• Composed of key-value pairs, also called properties and attributes
  • The key is a label, kinda like a variable within a variable
  • The value can be anything, even another object!

🧬 Data Structures

const myArray = [
  'apples',
  'bananas',
  'cherries',
]

myArray[0]    // 'apples'

myArray.push('dates')

// ['apples', 'bananas', 'cherries', 'dates']

Arrays are special objects where the keys are numbers

  • Good for keeping a list of values that don't need separate names, especially if order is important
  • Keys for arrays are called indexes
  • The first one starts at 0. It's strange, but you'll get used to it.

Functions,

Control Flow

 Functions are Re-Usable

  • Think of it like a script within a script
  • Some are built-in, but you can write your own
  • Some are properties of values of a certain type, also called methods
  • You'll be writing a ton of these!
alert("Hello!")

myArray.push('new item')
myArray.push('another new item')

"some string".indexOf('t')    // 6

console.log("Print to the browser console")

 Declaring Functions

  • This is ES6's arrow function
  • Like variables, you declare a name. The function is a value!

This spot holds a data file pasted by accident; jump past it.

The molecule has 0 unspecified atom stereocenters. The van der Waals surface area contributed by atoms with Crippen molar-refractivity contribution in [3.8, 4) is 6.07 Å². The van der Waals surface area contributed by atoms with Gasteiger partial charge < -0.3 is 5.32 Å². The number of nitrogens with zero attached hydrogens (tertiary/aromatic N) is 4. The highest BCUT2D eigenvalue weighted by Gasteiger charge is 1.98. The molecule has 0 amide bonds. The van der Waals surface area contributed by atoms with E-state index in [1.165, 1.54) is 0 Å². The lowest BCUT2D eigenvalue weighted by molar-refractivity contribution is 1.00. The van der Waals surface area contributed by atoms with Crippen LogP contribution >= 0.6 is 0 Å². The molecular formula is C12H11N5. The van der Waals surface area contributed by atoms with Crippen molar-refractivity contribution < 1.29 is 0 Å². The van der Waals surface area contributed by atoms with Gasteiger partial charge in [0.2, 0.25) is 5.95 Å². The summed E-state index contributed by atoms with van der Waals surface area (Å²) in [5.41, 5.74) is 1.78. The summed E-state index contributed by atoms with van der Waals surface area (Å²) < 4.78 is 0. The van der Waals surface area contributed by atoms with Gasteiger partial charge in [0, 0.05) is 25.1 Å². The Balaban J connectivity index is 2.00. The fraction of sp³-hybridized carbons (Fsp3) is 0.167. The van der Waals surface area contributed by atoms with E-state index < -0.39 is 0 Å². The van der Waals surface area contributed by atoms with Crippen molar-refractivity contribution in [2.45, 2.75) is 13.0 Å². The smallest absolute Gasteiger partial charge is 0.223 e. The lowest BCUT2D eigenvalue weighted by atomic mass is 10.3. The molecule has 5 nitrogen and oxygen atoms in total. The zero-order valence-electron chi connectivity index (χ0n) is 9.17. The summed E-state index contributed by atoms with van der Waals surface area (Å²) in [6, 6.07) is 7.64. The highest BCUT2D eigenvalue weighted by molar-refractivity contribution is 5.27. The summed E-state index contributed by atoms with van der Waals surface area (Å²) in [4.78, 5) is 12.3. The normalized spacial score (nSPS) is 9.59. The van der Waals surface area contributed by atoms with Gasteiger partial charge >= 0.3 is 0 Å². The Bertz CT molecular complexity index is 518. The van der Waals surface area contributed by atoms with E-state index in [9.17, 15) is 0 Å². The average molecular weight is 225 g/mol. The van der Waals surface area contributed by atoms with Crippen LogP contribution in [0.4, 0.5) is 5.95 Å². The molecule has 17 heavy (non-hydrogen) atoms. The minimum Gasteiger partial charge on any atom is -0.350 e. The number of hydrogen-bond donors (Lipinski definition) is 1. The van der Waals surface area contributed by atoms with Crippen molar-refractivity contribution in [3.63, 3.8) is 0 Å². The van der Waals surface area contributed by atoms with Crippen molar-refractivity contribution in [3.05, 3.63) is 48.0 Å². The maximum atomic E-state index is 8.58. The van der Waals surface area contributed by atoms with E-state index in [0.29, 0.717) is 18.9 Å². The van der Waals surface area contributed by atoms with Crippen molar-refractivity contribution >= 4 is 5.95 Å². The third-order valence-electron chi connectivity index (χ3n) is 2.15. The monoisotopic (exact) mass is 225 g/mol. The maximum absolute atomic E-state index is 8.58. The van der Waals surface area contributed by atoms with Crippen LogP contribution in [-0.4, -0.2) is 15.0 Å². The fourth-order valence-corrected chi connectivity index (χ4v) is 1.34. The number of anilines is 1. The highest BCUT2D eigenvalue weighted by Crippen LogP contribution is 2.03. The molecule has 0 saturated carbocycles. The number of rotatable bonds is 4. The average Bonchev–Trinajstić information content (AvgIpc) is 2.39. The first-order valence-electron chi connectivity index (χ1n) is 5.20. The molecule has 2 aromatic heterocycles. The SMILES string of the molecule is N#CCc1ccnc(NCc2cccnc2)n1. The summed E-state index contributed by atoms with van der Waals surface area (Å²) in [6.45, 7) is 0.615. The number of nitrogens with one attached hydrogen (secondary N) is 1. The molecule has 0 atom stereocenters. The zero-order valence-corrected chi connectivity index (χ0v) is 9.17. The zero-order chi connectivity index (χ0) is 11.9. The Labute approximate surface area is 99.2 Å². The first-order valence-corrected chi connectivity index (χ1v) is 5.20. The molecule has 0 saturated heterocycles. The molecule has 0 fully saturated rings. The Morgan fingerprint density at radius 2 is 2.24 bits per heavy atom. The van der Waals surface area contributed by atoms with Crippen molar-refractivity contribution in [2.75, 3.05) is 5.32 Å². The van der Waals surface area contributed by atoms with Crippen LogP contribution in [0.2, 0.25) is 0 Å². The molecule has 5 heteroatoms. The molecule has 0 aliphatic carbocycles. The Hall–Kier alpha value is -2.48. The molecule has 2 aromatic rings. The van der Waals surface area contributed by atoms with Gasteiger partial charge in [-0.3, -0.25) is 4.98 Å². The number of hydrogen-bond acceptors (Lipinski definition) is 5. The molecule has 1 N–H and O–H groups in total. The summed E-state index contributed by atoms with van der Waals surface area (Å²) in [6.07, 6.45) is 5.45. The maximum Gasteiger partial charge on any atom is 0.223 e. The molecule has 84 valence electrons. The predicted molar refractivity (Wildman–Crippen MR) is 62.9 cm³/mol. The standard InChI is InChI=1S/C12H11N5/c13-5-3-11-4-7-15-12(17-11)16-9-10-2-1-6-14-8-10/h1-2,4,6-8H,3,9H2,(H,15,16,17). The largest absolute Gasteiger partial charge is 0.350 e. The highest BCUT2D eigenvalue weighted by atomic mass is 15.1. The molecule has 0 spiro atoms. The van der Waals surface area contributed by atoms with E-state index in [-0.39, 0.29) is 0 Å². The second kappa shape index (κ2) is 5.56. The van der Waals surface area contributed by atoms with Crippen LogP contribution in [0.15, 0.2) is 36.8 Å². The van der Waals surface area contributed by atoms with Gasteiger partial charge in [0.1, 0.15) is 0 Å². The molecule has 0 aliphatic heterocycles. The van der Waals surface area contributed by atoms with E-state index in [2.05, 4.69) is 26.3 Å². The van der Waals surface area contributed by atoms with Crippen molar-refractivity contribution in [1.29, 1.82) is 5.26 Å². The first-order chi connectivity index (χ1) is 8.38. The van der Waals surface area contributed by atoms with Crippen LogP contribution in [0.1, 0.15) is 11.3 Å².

• Functions can take inputs, called arguments or parameters
  • Functions can give outputs using the return keyword
const average = (x, y) => {
  return (x + y) / 2
}


average(5, 10)   // 7.5
average(1, 10)   // 5.5
average(1, 'hello')   // NaN

// This function takes no arguments and does nothing
const myFunction = () => {}

 Declaring Functions

  • These are two older styles of declaring functions
  • Pick one you like and stick with it to learn how it works
  • When you're following a tutorial, convert them to the one you like
  • If it doesn't work, then you can learn the difference
// Function Expression
const average = function(x, y) {
  return (x + y) / 2
}


// Function Declaration
function average(x, y) {
  return (x + y) / 2
}

🌵 Branching Code

  • JS gives you many ways to control the flow of code
  • The most common is the if...else statement
  • Any valid expression can be the condition, but it'll probably evaluate to true or false